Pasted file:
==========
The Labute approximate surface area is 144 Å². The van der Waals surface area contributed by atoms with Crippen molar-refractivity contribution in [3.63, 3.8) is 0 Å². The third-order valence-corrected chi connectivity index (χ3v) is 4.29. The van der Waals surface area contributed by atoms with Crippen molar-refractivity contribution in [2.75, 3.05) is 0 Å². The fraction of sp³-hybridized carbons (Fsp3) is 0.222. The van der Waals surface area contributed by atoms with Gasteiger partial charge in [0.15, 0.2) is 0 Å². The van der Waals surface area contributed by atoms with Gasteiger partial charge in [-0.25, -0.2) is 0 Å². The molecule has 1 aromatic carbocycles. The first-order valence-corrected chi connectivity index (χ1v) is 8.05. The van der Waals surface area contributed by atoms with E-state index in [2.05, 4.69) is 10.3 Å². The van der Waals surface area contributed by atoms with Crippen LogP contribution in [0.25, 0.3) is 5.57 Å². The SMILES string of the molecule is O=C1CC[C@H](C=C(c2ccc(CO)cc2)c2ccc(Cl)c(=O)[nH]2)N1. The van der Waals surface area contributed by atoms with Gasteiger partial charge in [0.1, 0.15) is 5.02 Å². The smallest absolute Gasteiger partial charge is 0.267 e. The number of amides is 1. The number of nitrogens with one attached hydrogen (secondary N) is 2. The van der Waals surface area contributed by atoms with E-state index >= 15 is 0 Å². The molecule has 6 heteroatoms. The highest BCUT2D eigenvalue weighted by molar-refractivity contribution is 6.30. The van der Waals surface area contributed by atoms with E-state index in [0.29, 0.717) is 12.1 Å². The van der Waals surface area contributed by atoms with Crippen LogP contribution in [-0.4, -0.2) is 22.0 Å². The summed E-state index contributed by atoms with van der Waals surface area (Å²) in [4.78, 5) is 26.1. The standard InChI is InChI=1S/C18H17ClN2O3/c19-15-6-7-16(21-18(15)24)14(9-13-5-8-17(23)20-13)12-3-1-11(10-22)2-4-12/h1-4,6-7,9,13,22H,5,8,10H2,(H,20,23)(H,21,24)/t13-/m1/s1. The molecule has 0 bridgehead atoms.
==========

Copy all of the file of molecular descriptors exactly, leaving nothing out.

The Labute approximate surface area is 144 Å². The van der Waals surface area contributed by atoms with Crippen molar-refractivity contribution in [3.63, 3.8) is 0 Å². The third-order valence-corrected chi connectivity index (χ3v) is 4.29. The van der Waals surface area contributed by atoms with Crippen molar-refractivity contribution in [2.75, 3.05) is 0 Å². The fraction of sp³-hybridized carbons (Fsp3) is 0.222. The van der Waals surface area contributed by atoms with Gasteiger partial charge in [0.15, 0.2) is 0 Å². The van der Waals surface area contributed by atoms with Gasteiger partial charge in [-0.25, -0.2) is 0 Å². The molecule has 1 aromatic carbocycles. The first-order valence-corrected chi connectivity index (χ1v) is 8.05. The van der Waals surface area contributed by atoms with E-state index in [2.05, 4.69) is 10.3 Å². The van der Waals surface area contributed by atoms with Crippen LogP contribution in [0.25, 0.3) is 5.57 Å². The SMILES string of the molecule is O=C1CC[C@H](C=C(c2ccc(CO)cc2)c2ccc(Cl)c(=O)[nH]2)N1. The van der Waals surface area contributed by atoms with Gasteiger partial charge in [0.1, 0.15) is 5.02 Å². The smallest absolute Gasteiger partial charge is 0.267 e. The number of amides is 1. The number of nitrogens with one attached hydrogen (secondary N) is 2. The van der Waals surface area contributed by atoms with E-state index >= 15 is 0 Å². The molecule has 6 heteroatoms. The highest BCUT2D eigenvalue weighted by molar-refractivity contribution is 6.30. The van der Waals surface area contributed by atoms with E-state index in [0.29, 0.717) is 12.1 Å². The van der Waals surface area contributed by atoms with Crippen LogP contribution in [-0.4, -0.2) is 22.0 Å². The summed E-state index contributed by atoms with van der Waals surface area (Å²) in [4.78, 5) is 26.1. The standard InChI is InChI=1S/C18H17ClN2O3/c19-15-6-7-16(21-18(15)24)14(9-13-5-8-17(23)20-13)12-3-1-11(10-22)2-4-12/h1-4,6-7,9,13,22H,5,8,10H2,(H,20,23)(H,21,24)/t13-/m1/s1. The molecule has 0 bridgehead atoms.